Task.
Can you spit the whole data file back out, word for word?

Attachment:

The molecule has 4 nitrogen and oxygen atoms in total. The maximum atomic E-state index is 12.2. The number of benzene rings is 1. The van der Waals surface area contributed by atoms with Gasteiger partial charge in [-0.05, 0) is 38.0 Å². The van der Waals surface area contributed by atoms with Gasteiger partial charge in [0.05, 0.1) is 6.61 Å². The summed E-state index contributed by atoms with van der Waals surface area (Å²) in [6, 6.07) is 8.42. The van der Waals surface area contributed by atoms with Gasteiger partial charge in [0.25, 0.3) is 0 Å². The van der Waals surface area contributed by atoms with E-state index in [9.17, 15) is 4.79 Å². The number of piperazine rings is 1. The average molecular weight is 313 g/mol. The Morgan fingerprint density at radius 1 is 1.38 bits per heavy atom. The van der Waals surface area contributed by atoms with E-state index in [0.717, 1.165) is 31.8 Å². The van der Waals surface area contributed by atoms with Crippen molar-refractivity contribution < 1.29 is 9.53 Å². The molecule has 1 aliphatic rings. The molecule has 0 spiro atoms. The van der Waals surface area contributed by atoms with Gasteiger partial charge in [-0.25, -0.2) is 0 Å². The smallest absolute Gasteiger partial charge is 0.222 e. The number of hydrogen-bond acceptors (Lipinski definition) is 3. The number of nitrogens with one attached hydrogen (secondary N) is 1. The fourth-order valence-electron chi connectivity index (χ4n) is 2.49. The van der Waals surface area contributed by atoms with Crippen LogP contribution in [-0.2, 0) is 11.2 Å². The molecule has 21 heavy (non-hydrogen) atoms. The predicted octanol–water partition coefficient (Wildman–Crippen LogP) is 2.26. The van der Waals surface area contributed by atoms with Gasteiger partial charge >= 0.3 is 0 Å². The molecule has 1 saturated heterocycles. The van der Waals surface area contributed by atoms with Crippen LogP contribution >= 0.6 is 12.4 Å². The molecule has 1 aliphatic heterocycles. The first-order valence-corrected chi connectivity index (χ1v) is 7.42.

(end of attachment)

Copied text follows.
The molecule has 4 nitrogen and oxygen atoms in total. The maximum atomic E-state index is 12.2. The number of benzene rings is 1. The van der Waals surface area contributed by atoms with Gasteiger partial charge in [-0.05, 0) is 38.0 Å². The van der Waals surface area contributed by atoms with Gasteiger partial charge in [0.05, 0.1) is 6.61 Å². The summed E-state index contributed by atoms with van der Waals surface area (Å²) in [6, 6.07) is 8.42. The van der Waals surface area contributed by atoms with Gasteiger partial charge in [0.25, 0.3) is 0 Å². The van der Waals surface area contributed by atoms with E-state index in [9.17, 15) is 4.79 Å². The number of piperazine rings is 1. The average molecular weight is 313 g/mol. The Morgan fingerprint density at radius 1 is 1.38 bits per heavy atom. The van der Waals surface area contributed by atoms with E-state index in [0.717, 1.165) is 31.8 Å². The van der Waals surface area contributed by atoms with Crippen molar-refractivity contribution < 1.29 is 9.53 Å². The molecule has 1 aliphatic rings. The molecule has 0 spiro atoms. The van der Waals surface area contributed by atoms with Gasteiger partial charge in [-0.25, -0.2) is 0 Å². The smallest absolute Gasteiger partial charge is 0.222 e. The number of hydrogen-bond acceptors (Lipinski definition) is 3. The number of nitrogens with one attached hydrogen (secondary N) is 1. The fourth-order valence-electron chi connectivity index (χ4n) is 2.49. The van der Waals surface area contributed by atoms with Crippen LogP contribution in [-0.2, 0) is 11.2 Å². The molecule has 21 heavy (non-hydrogen) atoms. The predicted octanol–water partition coefficient (Wildman–Crippen LogP) is 2.26. The van der Waals surface area contributed by atoms with Gasteiger partial charge >= 0.3 is 0 Å². The molecule has 1 saturated heterocycles. The van der Waals surface area contributed by atoms with Crippen LogP contribution >= 0.6 is 12.4 Å². The molecule has 1 aliphatic heterocycles. The first-order valence-corrected chi connectivity index (χ1v) is 7.42.